A surprising number of family conflicts have to do, ultimately, with “boundary issues.”
You can define a well-run ranch any number of ways. Perhaps one of the most visible, however, is its fences.
Tight wires and fenceposts in perfect formation speak volumes about the fence builder and, by extension, how the rest of the ranch is run. Pasture boundaries are as firm and tight as the management philosophy behind them.
Building fences is one thing; building a lasting family business is something else altogether. And sometimes the things that make one work can ultimately make the other fail.
Looking at the human side of managing a family business, Jane Adams asks, “When you boil it all down to the essence, where do most family business conflicts really start? A surprisingly large percentage have to do, ultimately, with ‘boundary issues.’”
Adams, a Seattle-based business coach, says boundaries are found everywhere. They separate our thoughts from our feelings, our impulses from our fantasies. And they structure relationships between people.
“They are the line between where you end and I begin,” she says. “While they are essentially mental structures, they are as real as a fence or a border. If we ignore them, we’re in danger of being enmeshed and swallowed, or so disconnected that no real relationship can exist.”
Establishing and maintaining healthy boundaries in a family business is tricky. “Everyone plays multiple roles as a family member and as part of the business, thus opening many opportunities for boundary confusion, trespass and conflict,’ she says, “particularly when outdated roles and unresolved conflicts from one domain seep into the other.”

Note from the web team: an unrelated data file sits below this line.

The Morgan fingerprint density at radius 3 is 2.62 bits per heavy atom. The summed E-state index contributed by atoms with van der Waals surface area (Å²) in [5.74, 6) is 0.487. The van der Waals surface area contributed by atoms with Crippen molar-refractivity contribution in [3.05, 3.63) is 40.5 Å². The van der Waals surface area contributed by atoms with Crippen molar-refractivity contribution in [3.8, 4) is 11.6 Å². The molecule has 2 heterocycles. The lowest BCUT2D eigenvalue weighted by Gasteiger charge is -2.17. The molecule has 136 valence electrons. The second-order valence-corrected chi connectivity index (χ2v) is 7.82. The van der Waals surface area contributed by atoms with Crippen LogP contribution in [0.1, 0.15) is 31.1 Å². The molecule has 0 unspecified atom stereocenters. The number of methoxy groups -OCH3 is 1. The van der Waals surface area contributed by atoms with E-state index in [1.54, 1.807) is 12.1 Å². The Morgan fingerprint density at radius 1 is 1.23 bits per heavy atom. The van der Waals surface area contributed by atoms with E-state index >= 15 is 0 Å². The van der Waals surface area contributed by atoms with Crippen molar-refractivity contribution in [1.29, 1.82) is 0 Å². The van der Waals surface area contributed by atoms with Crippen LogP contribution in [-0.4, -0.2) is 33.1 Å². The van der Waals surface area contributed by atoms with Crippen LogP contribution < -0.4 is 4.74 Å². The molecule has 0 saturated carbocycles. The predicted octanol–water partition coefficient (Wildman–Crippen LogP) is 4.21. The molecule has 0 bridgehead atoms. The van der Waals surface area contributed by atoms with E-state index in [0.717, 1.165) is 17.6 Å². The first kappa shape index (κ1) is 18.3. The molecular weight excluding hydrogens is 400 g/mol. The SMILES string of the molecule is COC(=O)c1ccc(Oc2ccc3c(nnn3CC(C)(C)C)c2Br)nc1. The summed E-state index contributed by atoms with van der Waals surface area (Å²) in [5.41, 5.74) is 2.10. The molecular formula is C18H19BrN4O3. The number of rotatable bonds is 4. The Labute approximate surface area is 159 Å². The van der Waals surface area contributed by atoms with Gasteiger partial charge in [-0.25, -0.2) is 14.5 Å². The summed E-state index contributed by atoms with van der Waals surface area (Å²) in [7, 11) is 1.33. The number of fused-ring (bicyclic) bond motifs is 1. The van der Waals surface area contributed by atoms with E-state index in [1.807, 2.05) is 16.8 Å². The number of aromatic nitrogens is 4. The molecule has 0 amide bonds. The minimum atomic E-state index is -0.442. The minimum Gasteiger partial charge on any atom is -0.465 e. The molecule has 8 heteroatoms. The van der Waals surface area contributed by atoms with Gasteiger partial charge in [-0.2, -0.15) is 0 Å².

That’s because the boundary between past and present is always with us, and the boundaries set when children were young can color relationships when they’re adults. By that, she means that often, we were assigned certain roles as the family grew and matured – the tattletale, the peacemaker, the screw-up. These can color the way other family members and even long-time employees see a person today, through a lens that’s been obsolete for years.
Another boundary that’s often ignored in the family business is the one between fairness and equality, she says. Although we want to treat our children equally, a standard of fairness should apply in the business. And what’s equal may not be fair.
“Fair is also knowing when it’s time to turn in the keys and letting the generation that’s expected to take over the business do it while they’re still young and motivated,” she says. “Founders who are reluctant to turn over power lose the moment when their kids were optimally able to take over; their children are so tired of waiting for authority, control and power, and the opportunity to make their mark, that by the time that happens, they’ve moved on. They may stay in the business, but their energy has been drained out of them.”
However, she says one of the most crucial boundaries for a family business is the line between family and business. The needs of each are different and so are most of the rules, both spoken and unspoken, that guide behavior in each realm.
That means, she says, that a strong, well-defined boundary between them is the single biggest determinant of how the family will transition the business into the second, third and fourth generations. “In fact, a written, codified boundary statement is as important to a family business as a mission statement – while the latter sets a standard for what the company believes in and stands for, the former establishes one for the family as well.”